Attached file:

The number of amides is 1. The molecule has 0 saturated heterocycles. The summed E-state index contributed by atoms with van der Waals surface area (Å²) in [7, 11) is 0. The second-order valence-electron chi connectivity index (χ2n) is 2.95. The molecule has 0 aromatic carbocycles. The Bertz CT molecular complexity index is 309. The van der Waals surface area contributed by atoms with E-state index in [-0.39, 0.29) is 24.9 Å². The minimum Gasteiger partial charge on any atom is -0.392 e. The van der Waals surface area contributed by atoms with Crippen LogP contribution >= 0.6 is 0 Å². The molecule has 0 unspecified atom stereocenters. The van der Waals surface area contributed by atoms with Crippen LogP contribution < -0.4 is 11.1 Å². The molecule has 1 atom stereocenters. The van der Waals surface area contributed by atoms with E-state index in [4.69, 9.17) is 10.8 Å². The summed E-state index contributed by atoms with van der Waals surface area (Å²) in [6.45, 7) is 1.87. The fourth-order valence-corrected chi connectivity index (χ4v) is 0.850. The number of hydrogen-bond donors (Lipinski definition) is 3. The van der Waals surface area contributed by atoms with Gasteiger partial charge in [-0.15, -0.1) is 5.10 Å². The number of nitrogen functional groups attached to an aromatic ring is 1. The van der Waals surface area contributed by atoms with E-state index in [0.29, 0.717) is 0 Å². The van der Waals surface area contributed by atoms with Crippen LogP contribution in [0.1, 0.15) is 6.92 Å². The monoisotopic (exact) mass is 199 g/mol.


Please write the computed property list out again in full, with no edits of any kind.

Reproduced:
The number of amides is 1. The molecule has 0 saturated heterocycles. The summed E-state index contributed by atoms with van der Waals surface area (Å²) in [7, 11) is 0. The second-order valence-electron chi connectivity index (χ2n) is 2.95. The molecule has 0 aromatic carbocycles. The Bertz CT molecular complexity index is 309. The van der Waals surface area contributed by atoms with E-state index in [-0.39, 0.29) is 24.9 Å². The minimum Gasteiger partial charge on any atom is -0.392 e. The van der Waals surface area contributed by atoms with Crippen LogP contribution >= 0.6 is 0 Å². The molecule has 0 unspecified atom stereocenters. The van der Waals surface area contributed by atoms with Crippen LogP contribution < -0.4 is 11.1 Å². The molecule has 1 atom stereocenters. The van der Waals surface area contributed by atoms with E-state index in [4.69, 9.17) is 10.8 Å². The summed E-state index contributed by atoms with van der Waals surface area (Å²) in [6.45, 7) is 1.87. The fourth-order valence-corrected chi connectivity index (χ4v) is 0.850. The number of hydrogen-bond donors (Lipinski definition) is 3. The van der Waals surface area contributed by atoms with Gasteiger partial charge in [-0.15, -0.1) is 5.10 Å². The number of nitrogen functional groups attached to an aromatic ring is 1. The van der Waals surface area contributed by atoms with E-state index in [0.29, 0.717) is 0 Å². The van der Waals surface area contributed by atoms with Crippen LogP contribution in [0.1, 0.15) is 6.92 Å². The monoisotopic (exact) mass is 199 g/mol.